Mark Russell ~ Five Prose Poems

The Help

The Sloan fam­i­ly from Ottery St Mary packed away their tow­els, chairs, balls, and kites. They col­lect­ed their rub­bish, bagged it up for the bin by the car park. Edward, the youngest, point­ed at the sea. Everybody watched a man, drip­ping in sea­weed, emerge on his hands and knees. His face was dark with mud. He spat out water and sand, shiv­ered, sur­veyed the peo­ple on the shore­line. His eyes widened, pupils bulging and black. He stood, straight­ened him­self, shook his legs, slipped his back­bone into place with his hands. When he stretched upwards to become his full self, he must have been eight feet tall, stur­dy but loose and agile. A group of young boys and girls screamed and ran to the kiosk, but the own­er bolt­ed his door and board­ed the win­dows before they made it to with­in fifty yards. Two body builders backed slow­ly away; an elder­ly woman in a cheap sarong col­lect­ed her valu­ables and com­plained bit­ter­ly; a drunk­en stag-do, so bois­ter­ous ear­li­er, began to fight among itself; an American tourist threw his sin­gle-use bar­be­cue at the fish-man. Edward put out his hand in greet­ing. Fish-man tried to speak but green bile spewed forth from his mouth. ‘Do you need direc­tions?’ Edward said. Fish-man nod­ded. Edward’s moth­er Anne ush­ered him toward their SUV. ‘Come,’ she said. ‘We need a babysit­ter.’ On the dri­ve home, fish-man sat oppo­site the chil­dren in the back. He tried to speak again. ‘I’m hun­gry,’ he growled. ‘Don’t wor­ry,’ Anne said. ‘We’re near­ly there.’ Fish-man smiled. ‘I like chil­dren,’ he said.


Field Trip

After count­ing more than three thou­sand worms, cat­a­logu­ing them into their dif­fer­ent species and wash­ing our hands thor­ough­ly, we were set fair for cool beer and bar­be­cue. Chloe want­ed to bathe in the lake, but Paris and Annaliese per­suad­ed her to take a show­er in our makeshift camp. It was basic but with zero chance of bar­racu­d­as. We ate a lot of trout with lemons, and fin­ished all the beer before sun­set. Eric played gui­tar and the Maguire sis­ters sang old blue­grass stan­dards. So, in the morn­ing we were dis­ap­point­ed to dis­cov­er every­body had sun­burn. We turned to Kwame for an expla­na­tion because every­body knows he sleep­walks. ‘I don’t remem­ber any­thing from my sleep­walk­ing. I’ve told you that hun­dreds of times,’ he said. Li Na put the ket­tle on. ‘Has any­body checked the worms?’ Nobody had, of course, so Manny and Steve went off to do it. ‘Where’s Chloe?’ Paris said. Chloe’s sleep­ing bag was gone. There was no sign of her any­where. Steve came back. ‘The worms are fine,’ he said. Randi Maguire, the most assertive of the three Maguires, cleared the trel­lis table and laid out a map. ‘Chloe’s got a few hours on us. Let’s take a grid each and spread out.’ Eric picked up his binoc­u­lars. ‘Stuff this,’ he said. ‘Remember the last time we all woke up with sun­burn? I’m not going through that again. Who’s with me?’ Everybody raised their hands except Randi and Kwame. ‘I guess it’s you and me, Kwame,’ Randi said. The two of them grabbed their bags and struck out for the inte­ri­or. The sky turned grey. It became incred­i­bly humid. ‘Where’s Manny?’ Paris said. Everybody looked at Steve. Steve tried to smile and backed away. Paris reached out to warn him but he pan­icked, lost his bal­ance, and fell into the bear trap. ‘Shit,’ Eric said. ‘These field trips don’t get any eas­i­er, do they?’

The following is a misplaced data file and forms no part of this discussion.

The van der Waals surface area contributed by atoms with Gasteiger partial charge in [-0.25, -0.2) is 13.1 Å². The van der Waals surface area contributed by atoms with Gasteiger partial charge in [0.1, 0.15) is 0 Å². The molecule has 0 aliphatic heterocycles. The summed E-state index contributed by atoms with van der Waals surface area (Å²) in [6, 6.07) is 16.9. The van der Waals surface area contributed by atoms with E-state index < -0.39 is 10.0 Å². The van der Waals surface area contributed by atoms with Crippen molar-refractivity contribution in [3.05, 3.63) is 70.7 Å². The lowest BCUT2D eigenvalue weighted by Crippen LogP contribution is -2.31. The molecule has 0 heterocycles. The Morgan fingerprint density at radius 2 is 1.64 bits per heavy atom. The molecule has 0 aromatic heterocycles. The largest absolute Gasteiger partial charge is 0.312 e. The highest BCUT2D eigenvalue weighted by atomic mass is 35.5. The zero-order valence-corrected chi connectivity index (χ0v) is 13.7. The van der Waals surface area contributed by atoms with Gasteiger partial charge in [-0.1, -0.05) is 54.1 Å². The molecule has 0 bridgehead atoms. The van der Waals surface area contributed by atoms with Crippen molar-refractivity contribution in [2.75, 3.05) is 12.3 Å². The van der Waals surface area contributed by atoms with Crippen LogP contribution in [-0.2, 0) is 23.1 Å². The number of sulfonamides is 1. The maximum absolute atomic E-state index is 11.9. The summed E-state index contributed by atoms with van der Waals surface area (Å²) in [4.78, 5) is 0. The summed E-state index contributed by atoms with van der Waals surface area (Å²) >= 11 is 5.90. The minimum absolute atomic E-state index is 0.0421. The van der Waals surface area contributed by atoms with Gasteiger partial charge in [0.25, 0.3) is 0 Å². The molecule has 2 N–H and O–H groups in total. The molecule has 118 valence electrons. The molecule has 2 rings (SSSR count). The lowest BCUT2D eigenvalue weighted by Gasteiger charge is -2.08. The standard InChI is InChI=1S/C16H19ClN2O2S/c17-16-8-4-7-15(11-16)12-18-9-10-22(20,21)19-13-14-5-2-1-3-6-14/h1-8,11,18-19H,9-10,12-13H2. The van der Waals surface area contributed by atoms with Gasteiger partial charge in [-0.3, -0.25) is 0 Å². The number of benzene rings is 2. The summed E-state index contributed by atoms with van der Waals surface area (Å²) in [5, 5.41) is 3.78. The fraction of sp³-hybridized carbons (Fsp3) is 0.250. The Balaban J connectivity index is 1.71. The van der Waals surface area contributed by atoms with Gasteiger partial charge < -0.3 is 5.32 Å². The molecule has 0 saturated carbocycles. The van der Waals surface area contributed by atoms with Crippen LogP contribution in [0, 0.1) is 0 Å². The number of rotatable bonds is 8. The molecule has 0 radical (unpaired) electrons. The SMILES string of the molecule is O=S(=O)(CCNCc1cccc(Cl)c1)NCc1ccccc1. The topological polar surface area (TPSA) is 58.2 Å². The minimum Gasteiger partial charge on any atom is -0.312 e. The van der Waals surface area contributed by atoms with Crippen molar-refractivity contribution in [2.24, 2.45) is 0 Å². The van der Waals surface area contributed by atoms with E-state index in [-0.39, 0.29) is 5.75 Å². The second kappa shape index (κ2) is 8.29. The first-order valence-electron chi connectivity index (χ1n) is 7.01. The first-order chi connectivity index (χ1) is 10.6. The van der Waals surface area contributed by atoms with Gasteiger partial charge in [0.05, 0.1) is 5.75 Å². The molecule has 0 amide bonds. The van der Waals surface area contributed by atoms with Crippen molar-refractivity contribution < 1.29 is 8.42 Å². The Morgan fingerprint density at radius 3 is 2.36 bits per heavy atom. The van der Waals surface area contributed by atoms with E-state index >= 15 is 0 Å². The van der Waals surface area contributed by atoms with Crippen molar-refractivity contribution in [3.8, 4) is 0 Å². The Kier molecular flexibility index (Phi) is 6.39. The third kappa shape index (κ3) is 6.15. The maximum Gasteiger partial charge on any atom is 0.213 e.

A Good Night Out